Whereas Billy is a man-child with a wealth of inheritance at his fingertips if he could just not be so immature and, well, idiotic, Happy is a man without much means who is trying to help save his grandmother from an evil nursing home while proving himself to be more than just a man-child.

The stakes are low yet hilarious for Billy. For Happy, they are a matter of much more, with a better-rounded story, love interest, and a character that — even a little bit — is more relatable.

Ever the sports lover, Sandler somehow made a cool golf movie, and an ultimate sports underdog movie, a comedy and a down-on-his-luck movie, all in one.

4. The Meyerowitz Stories (New and Selected) (2017)

Between the early 2000’s run of more serious roles and approaches, it was about 13 years between truly emotional films from Sandler. Sure, there was some seriousness in there, but from 2004’s Spanglish to Noah Baumbach’s 2017 film — we’re not counting Funny People here — Sandler didn’t fully let us in to his vulnerability and loneliness for quite a while.

Even though it stands as his highest-rated film on Rotten Tomatoes, somehow it feels like not a lot of people gave this one a turn.

Baumbach, whom Sandler asked to create a role for him, does wonders with not just Sandler but also Ben Stiller and Dustin Hoffman as the three men play off each other candidly with touching moments between them.

Sandler has held his own with the biggest names in Hollywood throughout his career, more often bringing them into his realm as he bleeds into theirs just a tad as well (comedically and dramatically). This could definitely stand at the top for the performances alone, but the storyline itself leaves just enough lacking to keep it from the top spot.

3. Uncut Gems (2019)

Somehow, you end up rooting for Sandler’s Howard Menzel even though you can clearly see that he’s a philanderer who not just cheats on his wife — and by extension, his family — but sets out to become rich with his adulteress with a plan to leave said family behind.

He puts himself in positions that seem cringy, and yet here he is pulling them off and getting us to root for it to even pay off and for him to escape harm’s way.

Using a scheme involving a magic rock, former NBA player Kevin Garnett, and an NBA championship ring that doesn’t belong to him that he parlays into collateral, against all odds Menzel’s gamble pays off to get him out of debt and trouble –which he is in because of said gambling and egotistical behavior.

On the precipice of escaping after his succession of parlays pays off and his mistress Julia (Julia Fox) collects their money, Howard does not sense that the mobsters he’s trapped in his jewelry shop are no longer concerned with his new winnings and one of them shoots him right in the head before looting the store.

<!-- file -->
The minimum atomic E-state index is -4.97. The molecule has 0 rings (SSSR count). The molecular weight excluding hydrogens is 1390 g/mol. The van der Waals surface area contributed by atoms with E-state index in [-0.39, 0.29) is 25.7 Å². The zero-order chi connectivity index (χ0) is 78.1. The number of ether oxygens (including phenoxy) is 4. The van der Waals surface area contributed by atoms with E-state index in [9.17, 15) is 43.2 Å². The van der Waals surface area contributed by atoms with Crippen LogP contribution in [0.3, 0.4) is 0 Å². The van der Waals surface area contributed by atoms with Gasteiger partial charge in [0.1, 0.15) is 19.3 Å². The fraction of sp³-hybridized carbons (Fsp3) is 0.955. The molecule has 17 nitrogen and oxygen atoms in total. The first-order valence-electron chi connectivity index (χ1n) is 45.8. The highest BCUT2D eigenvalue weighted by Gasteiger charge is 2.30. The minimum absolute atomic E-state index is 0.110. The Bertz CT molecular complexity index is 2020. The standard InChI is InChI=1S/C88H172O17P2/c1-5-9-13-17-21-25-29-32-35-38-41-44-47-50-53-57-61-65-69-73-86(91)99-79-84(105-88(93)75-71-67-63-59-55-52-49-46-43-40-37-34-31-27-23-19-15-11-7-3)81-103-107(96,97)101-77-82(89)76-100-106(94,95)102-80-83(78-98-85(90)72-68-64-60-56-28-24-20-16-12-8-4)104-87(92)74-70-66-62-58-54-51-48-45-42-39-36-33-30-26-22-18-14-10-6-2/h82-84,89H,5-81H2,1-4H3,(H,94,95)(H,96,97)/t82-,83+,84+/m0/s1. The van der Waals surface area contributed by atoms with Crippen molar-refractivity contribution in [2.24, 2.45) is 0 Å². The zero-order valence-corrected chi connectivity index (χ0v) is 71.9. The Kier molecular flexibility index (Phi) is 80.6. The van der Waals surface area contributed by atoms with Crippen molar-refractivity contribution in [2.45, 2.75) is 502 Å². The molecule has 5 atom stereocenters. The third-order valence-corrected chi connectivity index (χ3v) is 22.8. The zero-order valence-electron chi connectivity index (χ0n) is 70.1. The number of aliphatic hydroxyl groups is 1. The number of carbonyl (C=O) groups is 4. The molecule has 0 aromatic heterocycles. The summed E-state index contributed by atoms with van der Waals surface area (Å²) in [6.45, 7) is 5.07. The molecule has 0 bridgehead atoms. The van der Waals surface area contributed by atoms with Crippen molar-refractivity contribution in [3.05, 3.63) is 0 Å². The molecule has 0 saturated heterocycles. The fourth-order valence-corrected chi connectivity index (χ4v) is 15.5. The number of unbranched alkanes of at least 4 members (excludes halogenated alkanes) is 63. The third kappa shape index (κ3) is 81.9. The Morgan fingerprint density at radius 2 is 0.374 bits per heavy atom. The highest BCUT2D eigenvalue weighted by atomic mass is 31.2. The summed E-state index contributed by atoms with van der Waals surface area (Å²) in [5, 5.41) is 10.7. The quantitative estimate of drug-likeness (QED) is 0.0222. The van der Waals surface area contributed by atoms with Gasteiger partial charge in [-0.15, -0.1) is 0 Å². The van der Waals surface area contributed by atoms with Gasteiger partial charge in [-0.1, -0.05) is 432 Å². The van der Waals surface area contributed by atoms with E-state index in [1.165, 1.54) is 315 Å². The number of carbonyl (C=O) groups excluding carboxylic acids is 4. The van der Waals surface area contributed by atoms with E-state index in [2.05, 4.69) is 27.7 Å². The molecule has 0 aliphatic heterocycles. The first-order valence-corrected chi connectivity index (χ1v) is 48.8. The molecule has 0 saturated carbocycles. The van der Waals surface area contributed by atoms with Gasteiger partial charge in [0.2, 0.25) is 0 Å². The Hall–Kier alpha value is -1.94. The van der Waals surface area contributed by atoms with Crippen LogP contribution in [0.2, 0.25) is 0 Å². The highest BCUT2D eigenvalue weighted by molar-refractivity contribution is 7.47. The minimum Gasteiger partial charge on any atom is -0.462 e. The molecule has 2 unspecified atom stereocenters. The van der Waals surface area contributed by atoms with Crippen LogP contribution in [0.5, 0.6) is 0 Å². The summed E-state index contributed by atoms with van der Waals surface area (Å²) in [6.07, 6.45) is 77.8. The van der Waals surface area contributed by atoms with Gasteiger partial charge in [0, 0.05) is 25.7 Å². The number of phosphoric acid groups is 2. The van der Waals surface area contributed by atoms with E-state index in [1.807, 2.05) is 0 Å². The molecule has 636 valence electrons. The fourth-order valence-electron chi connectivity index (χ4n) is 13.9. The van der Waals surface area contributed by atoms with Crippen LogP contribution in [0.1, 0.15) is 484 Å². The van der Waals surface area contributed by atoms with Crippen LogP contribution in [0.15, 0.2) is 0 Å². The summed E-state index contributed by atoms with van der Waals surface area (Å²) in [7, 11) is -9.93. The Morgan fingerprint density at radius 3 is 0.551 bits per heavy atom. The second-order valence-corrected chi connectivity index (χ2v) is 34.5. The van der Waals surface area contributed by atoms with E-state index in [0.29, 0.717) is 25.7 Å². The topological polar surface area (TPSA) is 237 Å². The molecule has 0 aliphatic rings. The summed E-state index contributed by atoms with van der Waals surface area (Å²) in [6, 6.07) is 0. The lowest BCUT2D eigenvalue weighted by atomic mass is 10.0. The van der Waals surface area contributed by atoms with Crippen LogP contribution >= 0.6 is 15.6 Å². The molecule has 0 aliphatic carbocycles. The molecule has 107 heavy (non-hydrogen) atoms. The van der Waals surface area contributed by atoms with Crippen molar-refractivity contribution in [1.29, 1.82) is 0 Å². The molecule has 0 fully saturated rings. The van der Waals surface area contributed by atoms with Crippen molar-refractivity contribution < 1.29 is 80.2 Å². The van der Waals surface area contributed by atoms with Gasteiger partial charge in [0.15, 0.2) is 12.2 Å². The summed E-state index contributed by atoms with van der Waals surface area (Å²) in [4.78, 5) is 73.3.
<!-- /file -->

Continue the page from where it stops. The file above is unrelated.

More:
2. The Wedding Singer (1998)

Not a fan of remakes. However, the sincerity for which we feel the bond between the main characters makes this a movie we wouldn’t mind being seen remade. It could be transferred to another era, with a different band, and comedian.

Yet again, when you fall in love with this movie, though, you fall in love with Drew Barrymore and Adam Sandler, their connection, their ability to be quirky and awkward on the same beat, and to sell you on their chemistry.

Recreating that is not easy. They even almost did it for 50 First Dates, which is solid in its own right, but the original Barrymore-Sandler sensation is a standalone classic.

There’s really nothing else like it. And there’s a reason it used to play on loops on basic cable back when that was a thing, and you could jump in at any moment and watch the rest.  

1. Big Daddy (1999)

The first film in which we saw Sandler really go toward his serious side.

The basis still features him being the funny guy, the immature one, yet he learns to be emotionally more stable and how to round himself — and his acting — into adulthood here.

There are truly tender moments as he tries to connect with a kid, Julian (Dylan and Cole Sprouse), while still showing he’s a bit of an emotional child himself.

By the end, fans of Sandler’s earlier work actually care about him and what will happen to him beyond the question of whether he’ll pull off whatever ridiculousness he is trying for. Here, we want him to pull it off in order to have a better life not just for himself, with a real premise and real stakes at the heart of it all. Even Jon Stewart is great in the movie.

Some might say his best acting came in Punch-Drunk Love or Uncut Gems, and perhaps what came of his career following this film gives it a nudge up the list for us, but from start to finish, this is the most real fun we had rooting for Sandler that didn’t involve him playing a caricature (even if it was a great one, like in The Wedding Singer).

The Sandler stinker: Jack & Jill (2011)

This was a tough one. As great as the great Sandman movies are, yeesh there are some bad ones.

His voice in Little Nicky (and yeah, everything else about it) is not compelling in the slightest. The Do Over, I Now Pronounce You Chuck and Larry, Zookeeper, there is plenty to mine from here, but nearly every actor that is prolific enough puts out some stinkers.

Rarely, though, do they somehow put forward two terrible things in one package.

There’s just no way anyone out there wants to watch Sandler in a wig playing a female version of himself. Trying to re-watch is not possible.

Somehow, Sandler got Al Pacino invested in this storyline and got him to commit to the role (but he’s had his share of bad movies too).

The premise is fine enough, but there is no chemistry between Sandler’s Jack Sadelstein and his wife Erin (Katie Holmes), or with Sandler’s Jill Sadelstein and Pacino (playing a version of himself, going meta). There are no redeeming qualities, no standout performances, you’re only left being distracted asking why Sandler decided to play his own twin sister, so you don’t even really notice the storyline going on of family and, and, umm, nope, you just can’t fathom how Sandler thought this particular schtick and gimmick would work. For a Saturday Night Live skit? Maybe. Full-length feature? Oof.

Whatever is redeemable in Jack & Jill is rendered irredeemable every time Jill shows up on screen, or when Jack tries to be likeable, or, you just keep circling back to the same thing – why?